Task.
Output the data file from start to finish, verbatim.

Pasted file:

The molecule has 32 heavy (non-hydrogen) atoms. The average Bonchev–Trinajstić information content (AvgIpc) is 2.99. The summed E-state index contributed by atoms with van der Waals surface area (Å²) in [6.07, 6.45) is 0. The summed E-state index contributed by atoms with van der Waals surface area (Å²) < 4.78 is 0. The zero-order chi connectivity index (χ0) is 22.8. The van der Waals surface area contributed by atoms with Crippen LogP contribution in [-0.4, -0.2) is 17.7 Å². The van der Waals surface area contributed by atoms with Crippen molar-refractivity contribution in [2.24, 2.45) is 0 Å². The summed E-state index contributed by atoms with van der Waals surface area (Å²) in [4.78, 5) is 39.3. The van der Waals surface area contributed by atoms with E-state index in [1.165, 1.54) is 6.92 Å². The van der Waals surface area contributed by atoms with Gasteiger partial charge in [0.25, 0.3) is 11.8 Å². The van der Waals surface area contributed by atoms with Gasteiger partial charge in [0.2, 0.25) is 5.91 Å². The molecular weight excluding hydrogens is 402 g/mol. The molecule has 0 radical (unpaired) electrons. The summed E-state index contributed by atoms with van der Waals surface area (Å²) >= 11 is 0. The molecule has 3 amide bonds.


The molecule has 32 heavy (non-hydrogen) atoms. The average Bonchev–Trinajstić information content (AvgIpc) is 2.99. The summed E-state index contributed by atoms with van der Waals surface area (Å²) in [6.07, 6.45) is 0. The summed E-state index contributed by atoms with van der Waals surface area (Å²) < 4.78 is 0. The zero-order chi connectivity index (χ0) is 22.8. The van der Waals surface area contributed by atoms with Crippen LogP contribution in [-0.4, -0.2) is 17.7 Å². The van der Waals surface area contributed by atoms with Crippen molar-refractivity contribution in [2.24, 2.45) is 0 Å². The summed E-state index contributed by atoms with van der Waals surface area (Å²) in [4.78, 5) is 39.3. The van der Waals surface area contributed by atoms with E-state index in [1.165, 1.54) is 6.92 Å². The van der Waals surface area contributed by atoms with Gasteiger partial charge in [0.25, 0.3) is 11.8 Å². The van der Waals surface area contributed by atoms with Gasteiger partial charge in [0.2, 0.25) is 5.91 Å². The molecular weight excluding hydrogens is 402 g/mol. The molecule has 0 radical (unpaired) electrons. The summed E-state index contributed by atoms with van der Waals surface area (Å²) >= 11 is 0. The molecule has 3 amide bonds.